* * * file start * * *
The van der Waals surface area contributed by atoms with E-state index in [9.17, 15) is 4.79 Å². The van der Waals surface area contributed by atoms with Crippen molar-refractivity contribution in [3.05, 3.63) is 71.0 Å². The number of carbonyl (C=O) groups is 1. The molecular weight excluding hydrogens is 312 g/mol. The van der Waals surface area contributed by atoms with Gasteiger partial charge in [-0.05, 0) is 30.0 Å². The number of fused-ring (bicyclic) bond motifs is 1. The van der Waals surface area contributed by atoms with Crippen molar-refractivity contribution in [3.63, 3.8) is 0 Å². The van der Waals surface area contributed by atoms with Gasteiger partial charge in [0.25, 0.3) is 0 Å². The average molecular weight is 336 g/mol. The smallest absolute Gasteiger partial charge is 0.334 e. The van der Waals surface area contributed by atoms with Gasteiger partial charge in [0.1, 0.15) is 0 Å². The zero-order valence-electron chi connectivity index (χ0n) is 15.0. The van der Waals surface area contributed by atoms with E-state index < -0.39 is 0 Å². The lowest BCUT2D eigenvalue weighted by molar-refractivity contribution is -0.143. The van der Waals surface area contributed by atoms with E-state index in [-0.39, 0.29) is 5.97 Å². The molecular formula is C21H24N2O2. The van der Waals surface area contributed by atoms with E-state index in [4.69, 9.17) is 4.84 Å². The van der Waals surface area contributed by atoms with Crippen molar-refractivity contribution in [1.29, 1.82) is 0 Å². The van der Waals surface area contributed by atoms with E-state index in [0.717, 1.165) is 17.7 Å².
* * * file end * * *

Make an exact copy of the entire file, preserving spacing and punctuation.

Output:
The van der Waals surface area contributed by atoms with E-state index in [9.17, 15) is 4.79 Å². The van der Waals surface area contributed by atoms with Crippen molar-refractivity contribution in [3.05, 3.63) is 71.0 Å². The number of carbonyl (C=O) groups is 1. The molecular weight excluding hydrogens is 312 g/mol. The van der Waals surface area contributed by atoms with Gasteiger partial charge in [-0.05, 0) is 30.0 Å². The number of fused-ring (bicyclic) bond motifs is 1. The van der Waals surface area contributed by atoms with Crippen molar-refractivity contribution in [3.63, 3.8) is 0 Å². The van der Waals surface area contributed by atoms with Gasteiger partial charge in [0.25, 0.3) is 0 Å². The average molecular weight is 336 g/mol. The smallest absolute Gasteiger partial charge is 0.334 e. The van der Waals surface area contributed by atoms with Gasteiger partial charge in [0.1, 0.15) is 0 Å². The zero-order valence-electron chi connectivity index (χ0n) is 15.0. The van der Waals surface area contributed by atoms with E-state index < -0.39 is 0 Å². The lowest BCUT2D eigenvalue weighted by molar-refractivity contribution is -0.143. The van der Waals surface area contributed by atoms with E-state index in [-0.39, 0.29) is 5.97 Å². The molecular formula is C21H24N2O2. The van der Waals surface area contributed by atoms with E-state index in [4.69, 9.17) is 4.84 Å². The van der Waals surface area contributed by atoms with Crippen molar-refractivity contribution in [1.29, 1.82) is 0 Å². The van der Waals surface area contributed by atoms with E-state index in [0.717, 1.165) is 17.7 Å².